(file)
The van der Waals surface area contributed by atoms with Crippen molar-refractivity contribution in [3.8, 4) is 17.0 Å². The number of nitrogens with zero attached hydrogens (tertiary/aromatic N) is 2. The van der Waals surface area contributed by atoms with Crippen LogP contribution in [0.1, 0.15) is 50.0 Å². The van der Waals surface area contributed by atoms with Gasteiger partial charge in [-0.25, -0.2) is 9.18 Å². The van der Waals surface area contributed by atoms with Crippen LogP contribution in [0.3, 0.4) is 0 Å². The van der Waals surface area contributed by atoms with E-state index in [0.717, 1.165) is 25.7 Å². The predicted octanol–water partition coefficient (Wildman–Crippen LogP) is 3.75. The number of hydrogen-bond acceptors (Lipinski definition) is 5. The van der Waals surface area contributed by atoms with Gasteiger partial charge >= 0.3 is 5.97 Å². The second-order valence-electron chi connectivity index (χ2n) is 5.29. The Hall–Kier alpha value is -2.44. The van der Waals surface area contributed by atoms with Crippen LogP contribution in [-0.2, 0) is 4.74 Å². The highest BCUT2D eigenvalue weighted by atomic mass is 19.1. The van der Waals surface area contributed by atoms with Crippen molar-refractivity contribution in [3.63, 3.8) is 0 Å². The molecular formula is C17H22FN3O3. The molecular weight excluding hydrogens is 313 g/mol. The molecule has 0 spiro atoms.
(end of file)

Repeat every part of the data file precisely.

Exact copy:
The van der Waals surface area contributed by atoms with Crippen molar-refractivity contribution in [3.8, 4) is 17.0 Å². The number of nitrogens with zero attached hydrogens (tertiary/aromatic N) is 2. The van der Waals surface area contributed by atoms with Crippen LogP contribution in [0.1, 0.15) is 50.0 Å². The van der Waals surface area contributed by atoms with Gasteiger partial charge in [-0.25, -0.2) is 9.18 Å². The van der Waals surface area contributed by atoms with Crippen LogP contribution in [0.3, 0.4) is 0 Å². The van der Waals surface area contributed by atoms with E-state index in [0.717, 1.165) is 25.7 Å². The predicted octanol–water partition coefficient (Wildman–Crippen LogP) is 3.75. The number of hydrogen-bond acceptors (Lipinski definition) is 5. The van der Waals surface area contributed by atoms with Gasteiger partial charge >= 0.3 is 5.97 Å². The second-order valence-electron chi connectivity index (χ2n) is 5.29. The Hall–Kier alpha value is -2.44. The van der Waals surface area contributed by atoms with Crippen LogP contribution in [-0.2, 0) is 4.74 Å². The highest BCUT2D eigenvalue weighted by atomic mass is 19.1. The van der Waals surface area contributed by atoms with Crippen molar-refractivity contribution in [3.63, 3.8) is 0 Å². The molecular formula is C17H22FN3O3. The molecular weight excluding hydrogens is 313 g/mol. The molecule has 0 spiro atoms.